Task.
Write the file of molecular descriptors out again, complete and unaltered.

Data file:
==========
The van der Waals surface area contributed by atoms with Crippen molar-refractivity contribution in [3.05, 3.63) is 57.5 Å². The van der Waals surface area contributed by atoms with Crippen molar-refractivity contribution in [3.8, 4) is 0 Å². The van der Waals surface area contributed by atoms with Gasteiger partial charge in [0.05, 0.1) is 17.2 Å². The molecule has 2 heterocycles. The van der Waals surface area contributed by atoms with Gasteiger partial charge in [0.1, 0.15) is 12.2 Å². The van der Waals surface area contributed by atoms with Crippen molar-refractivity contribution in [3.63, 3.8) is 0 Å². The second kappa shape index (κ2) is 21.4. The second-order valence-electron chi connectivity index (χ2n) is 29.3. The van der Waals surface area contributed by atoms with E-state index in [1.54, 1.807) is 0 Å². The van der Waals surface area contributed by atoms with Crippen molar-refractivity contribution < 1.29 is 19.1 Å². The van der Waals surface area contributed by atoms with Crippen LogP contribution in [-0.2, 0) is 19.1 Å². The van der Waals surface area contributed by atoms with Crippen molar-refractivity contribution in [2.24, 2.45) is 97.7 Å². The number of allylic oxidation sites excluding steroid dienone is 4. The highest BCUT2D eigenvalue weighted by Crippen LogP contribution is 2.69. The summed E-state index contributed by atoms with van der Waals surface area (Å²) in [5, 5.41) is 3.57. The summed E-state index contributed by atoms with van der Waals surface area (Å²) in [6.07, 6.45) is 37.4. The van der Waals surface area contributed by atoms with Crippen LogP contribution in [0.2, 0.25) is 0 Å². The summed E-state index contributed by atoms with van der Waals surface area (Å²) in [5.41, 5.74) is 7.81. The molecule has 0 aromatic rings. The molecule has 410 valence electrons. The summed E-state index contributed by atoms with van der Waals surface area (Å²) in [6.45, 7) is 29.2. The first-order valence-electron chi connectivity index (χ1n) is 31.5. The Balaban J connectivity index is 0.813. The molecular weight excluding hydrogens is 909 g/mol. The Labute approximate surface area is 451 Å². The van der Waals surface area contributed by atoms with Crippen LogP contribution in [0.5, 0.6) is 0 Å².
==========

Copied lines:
The van der Waals surface area contributed by atoms with Crippen molar-refractivity contribution in [3.05, 3.63) is 57.5 Å². The van der Waals surface area contributed by atoms with Crippen molar-refractivity contribution in [3.8, 4) is 0 Å². The van der Waals surface area contributed by atoms with Gasteiger partial charge in [0.05, 0.1) is 17.2 Å². The molecule has 2 heterocycles. The van der Waals surface area contributed by atoms with Gasteiger partial charge in [0.1, 0.15) is 12.2 Å². The van der Waals surface area contributed by atoms with Crippen molar-refractivity contribution in [3.63, 3.8) is 0 Å². The second kappa shape index (κ2) is 21.4. The second-order valence-electron chi connectivity index (χ2n) is 29.3. The van der Waals surface area contributed by atoms with E-state index in [1.54, 1.807) is 0 Å². The van der Waals surface area contributed by atoms with Crippen molar-refractivity contribution < 1.29 is 19.1 Å². The van der Waals surface area contributed by atoms with Crippen LogP contribution in [-0.2, 0) is 19.1 Å². The van der Waals surface area contributed by atoms with Crippen molar-refractivity contribution in [2.24, 2.45) is 97.7 Å². The number of allylic oxidation sites excluding steroid dienone is 4. The highest BCUT2D eigenvalue weighted by Crippen LogP contribution is 2.69. The summed E-state index contributed by atoms with van der Waals surface area (Å²) in [5, 5.41) is 3.57. The summed E-state index contributed by atoms with van der Waals surface area (Å²) in [6.07, 6.45) is 37.4. The van der Waals surface area contributed by atoms with Crippen LogP contribution in [0.2, 0.25) is 0 Å². The summed E-state index contributed by atoms with van der Waals surface area (Å²) in [5.41, 5.74) is 7.81. The molecule has 0 aromatic rings. The molecule has 410 valence electrons. The summed E-state index contributed by atoms with van der Waals surface area (Å²) in [6.45, 7) is 29.2. The first-order valence-electron chi connectivity index (χ1n) is 31.5. The Balaban J connectivity index is 0.813. The molecular weight excluding hydrogens is 909 g/mol. The Labute approximate surface area is 451 Å². The van der Waals surface area contributed by atoms with Crippen LogP contribution in [0.5, 0.6) is 0 Å².